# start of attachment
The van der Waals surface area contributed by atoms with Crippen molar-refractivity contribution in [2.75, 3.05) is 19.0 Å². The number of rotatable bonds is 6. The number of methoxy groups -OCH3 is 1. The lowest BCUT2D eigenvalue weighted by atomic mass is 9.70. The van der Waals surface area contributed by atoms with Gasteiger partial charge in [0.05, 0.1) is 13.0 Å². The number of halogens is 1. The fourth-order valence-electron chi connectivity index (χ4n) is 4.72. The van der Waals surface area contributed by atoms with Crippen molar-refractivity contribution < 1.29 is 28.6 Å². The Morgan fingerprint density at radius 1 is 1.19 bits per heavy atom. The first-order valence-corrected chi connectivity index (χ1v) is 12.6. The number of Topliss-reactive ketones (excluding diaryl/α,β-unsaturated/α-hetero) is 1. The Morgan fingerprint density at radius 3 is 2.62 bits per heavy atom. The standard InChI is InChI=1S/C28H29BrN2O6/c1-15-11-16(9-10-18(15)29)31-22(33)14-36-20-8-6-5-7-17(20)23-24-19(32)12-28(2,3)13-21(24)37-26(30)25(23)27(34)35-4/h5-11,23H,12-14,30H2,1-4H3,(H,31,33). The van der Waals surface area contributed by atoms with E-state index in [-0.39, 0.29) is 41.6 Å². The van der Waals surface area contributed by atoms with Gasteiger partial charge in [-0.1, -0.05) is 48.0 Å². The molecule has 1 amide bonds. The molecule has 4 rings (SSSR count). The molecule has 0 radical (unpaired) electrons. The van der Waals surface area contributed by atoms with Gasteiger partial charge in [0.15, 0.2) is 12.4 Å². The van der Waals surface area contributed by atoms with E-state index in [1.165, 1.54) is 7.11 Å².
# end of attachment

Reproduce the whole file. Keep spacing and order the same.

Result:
The van der Waals surface area contributed by atoms with Crippen molar-refractivity contribution in [2.75, 3.05) is 19.0 Å². The number of rotatable bonds is 6. The number of methoxy groups -OCH3 is 1. The lowest BCUT2D eigenvalue weighted by atomic mass is 9.70. The van der Waals surface area contributed by atoms with Gasteiger partial charge in [0.05, 0.1) is 13.0 Å². The number of halogens is 1. The fourth-order valence-electron chi connectivity index (χ4n) is 4.72. The van der Waals surface area contributed by atoms with Crippen molar-refractivity contribution < 1.29 is 28.6 Å². The Morgan fingerprint density at radius 1 is 1.19 bits per heavy atom. The first-order valence-corrected chi connectivity index (χ1v) is 12.6. The number of Topliss-reactive ketones (excluding diaryl/α,β-unsaturated/α-hetero) is 1. The Morgan fingerprint density at radius 3 is 2.62 bits per heavy atom. The standard InChI is InChI=1S/C28H29BrN2O6/c1-15-11-16(9-10-18(15)29)31-22(33)14-36-20-8-6-5-7-17(20)23-24-19(32)12-28(2,3)13-21(24)37-26(30)25(23)27(34)35-4/h5-11,23H,12-14,30H2,1-4H3,(H,31,33). The van der Waals surface area contributed by atoms with E-state index in [-0.39, 0.29) is 41.6 Å². The van der Waals surface area contributed by atoms with Gasteiger partial charge in [-0.1, -0.05) is 48.0 Å². The molecule has 1 amide bonds. The molecule has 4 rings (SSSR count). The molecule has 0 radical (unpaired) electrons. The van der Waals surface area contributed by atoms with Gasteiger partial charge in [0.15, 0.2) is 12.4 Å². The van der Waals surface area contributed by atoms with E-state index in [1.165, 1.54) is 7.11 Å².